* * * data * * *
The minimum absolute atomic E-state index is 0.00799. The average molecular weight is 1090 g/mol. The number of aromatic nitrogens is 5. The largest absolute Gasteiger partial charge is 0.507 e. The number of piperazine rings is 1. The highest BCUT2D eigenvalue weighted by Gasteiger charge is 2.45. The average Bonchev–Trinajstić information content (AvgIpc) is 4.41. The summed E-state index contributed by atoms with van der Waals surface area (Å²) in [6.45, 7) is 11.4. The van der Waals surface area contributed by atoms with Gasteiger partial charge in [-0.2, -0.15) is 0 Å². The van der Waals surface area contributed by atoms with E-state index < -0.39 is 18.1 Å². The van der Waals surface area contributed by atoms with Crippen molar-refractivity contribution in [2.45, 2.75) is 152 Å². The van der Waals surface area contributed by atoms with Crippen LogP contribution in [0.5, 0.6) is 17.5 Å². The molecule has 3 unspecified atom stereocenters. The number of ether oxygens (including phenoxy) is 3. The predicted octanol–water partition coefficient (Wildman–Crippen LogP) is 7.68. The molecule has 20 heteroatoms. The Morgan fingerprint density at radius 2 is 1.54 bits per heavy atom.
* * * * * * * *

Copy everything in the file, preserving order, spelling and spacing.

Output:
The minimum absolute atomic E-state index is 0.00799. The average molecular weight is 1090 g/mol. The number of aromatic nitrogens is 5. The largest absolute Gasteiger partial charge is 0.507 e. The number of piperazine rings is 1. The highest BCUT2D eigenvalue weighted by Gasteiger charge is 2.45. The average Bonchev–Trinajstić information content (AvgIpc) is 4.41. The summed E-state index contributed by atoms with van der Waals surface area (Å²) in [6.45, 7) is 11.4. The van der Waals surface area contributed by atoms with Gasteiger partial charge in [-0.2, -0.15) is 0 Å². The van der Waals surface area contributed by atoms with E-state index < -0.39 is 18.1 Å². The van der Waals surface area contributed by atoms with Crippen molar-refractivity contribution in [2.45, 2.75) is 152 Å². The van der Waals surface area contributed by atoms with Crippen LogP contribution in [0.5, 0.6) is 17.5 Å². The molecule has 3 unspecified atom stereocenters. The number of ether oxygens (including phenoxy) is 3. The predicted octanol–water partition coefficient (Wildman–Crippen LogP) is 7.68. The molecule has 20 heteroatoms. The Morgan fingerprint density at radius 2 is 1.54 bits per heavy atom.